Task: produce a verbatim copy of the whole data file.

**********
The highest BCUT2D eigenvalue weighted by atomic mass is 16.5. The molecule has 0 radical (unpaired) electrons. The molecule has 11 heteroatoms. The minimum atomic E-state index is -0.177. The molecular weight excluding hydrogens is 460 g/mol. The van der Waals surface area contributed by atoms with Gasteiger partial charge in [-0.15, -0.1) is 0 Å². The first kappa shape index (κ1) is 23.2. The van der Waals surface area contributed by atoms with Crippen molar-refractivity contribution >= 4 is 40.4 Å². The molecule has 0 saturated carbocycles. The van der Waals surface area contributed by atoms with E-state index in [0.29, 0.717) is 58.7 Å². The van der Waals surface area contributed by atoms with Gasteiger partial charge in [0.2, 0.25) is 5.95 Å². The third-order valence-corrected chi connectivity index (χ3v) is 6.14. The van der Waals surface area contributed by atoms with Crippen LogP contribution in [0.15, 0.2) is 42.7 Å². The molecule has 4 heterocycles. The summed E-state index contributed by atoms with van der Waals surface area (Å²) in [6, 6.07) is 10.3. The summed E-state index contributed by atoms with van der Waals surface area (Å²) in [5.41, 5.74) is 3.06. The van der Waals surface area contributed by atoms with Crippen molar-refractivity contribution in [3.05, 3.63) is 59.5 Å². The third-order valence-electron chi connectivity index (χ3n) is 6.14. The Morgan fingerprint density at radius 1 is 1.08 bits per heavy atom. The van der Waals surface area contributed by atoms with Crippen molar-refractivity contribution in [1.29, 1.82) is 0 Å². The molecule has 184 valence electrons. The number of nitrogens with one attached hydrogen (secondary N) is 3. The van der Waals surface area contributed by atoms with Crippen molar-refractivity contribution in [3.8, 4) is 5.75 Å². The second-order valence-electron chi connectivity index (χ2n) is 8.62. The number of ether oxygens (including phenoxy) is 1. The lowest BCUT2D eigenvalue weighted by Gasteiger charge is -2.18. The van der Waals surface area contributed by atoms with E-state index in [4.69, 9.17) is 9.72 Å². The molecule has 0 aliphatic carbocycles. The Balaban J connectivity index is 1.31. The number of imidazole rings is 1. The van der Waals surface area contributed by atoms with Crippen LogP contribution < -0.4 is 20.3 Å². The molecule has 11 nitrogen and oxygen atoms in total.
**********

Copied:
The highest BCUT2D eigenvalue weighted by atomic mass is 16.5. The molecule has 0 radical (unpaired) electrons. The molecule has 11 heteroatoms. The minimum atomic E-state index is -0.177. The molecular weight excluding hydrogens is 460 g/mol. The van der Waals surface area contributed by atoms with Gasteiger partial charge in [-0.15, -0.1) is 0 Å². The first kappa shape index (κ1) is 23.2. The van der Waals surface area contributed by atoms with Crippen molar-refractivity contribution >= 4 is 40.4 Å². The molecule has 0 saturated carbocycles. The van der Waals surface area contributed by atoms with E-state index in [0.29, 0.717) is 58.7 Å². The van der Waals surface area contributed by atoms with Gasteiger partial charge in [0.2, 0.25) is 5.95 Å². The third-order valence-corrected chi connectivity index (χ3v) is 6.14. The van der Waals surface area contributed by atoms with Crippen LogP contribution in [0.15, 0.2) is 42.7 Å². The molecule has 4 heterocycles. The summed E-state index contributed by atoms with van der Waals surface area (Å²) in [6, 6.07) is 10.3. The summed E-state index contributed by atoms with van der Waals surface area (Å²) in [5.41, 5.74) is 3.06. The van der Waals surface area contributed by atoms with Crippen molar-refractivity contribution in [3.05, 3.63) is 59.5 Å². The third-order valence-electron chi connectivity index (χ3n) is 6.14. The Morgan fingerprint density at radius 1 is 1.08 bits per heavy atom. The van der Waals surface area contributed by atoms with Crippen molar-refractivity contribution in [1.29, 1.82) is 0 Å². The molecule has 184 valence electrons. The number of nitrogens with one attached hydrogen (secondary N) is 3. The van der Waals surface area contributed by atoms with Crippen molar-refractivity contribution in [3.8, 4) is 5.75 Å². The second-order valence-electron chi connectivity index (χ2n) is 8.62. The number of ether oxygens (including phenoxy) is 1. The lowest BCUT2D eigenvalue weighted by Gasteiger charge is -2.18. The van der Waals surface area contributed by atoms with E-state index in [4.69, 9.17) is 9.72 Å². The molecule has 0 aliphatic carbocycles. The Balaban J connectivity index is 1.31. The number of imidazole rings is 1. The van der Waals surface area contributed by atoms with Crippen LogP contribution < -0.4 is 20.3 Å². The molecule has 11 nitrogen and oxygen atoms in total.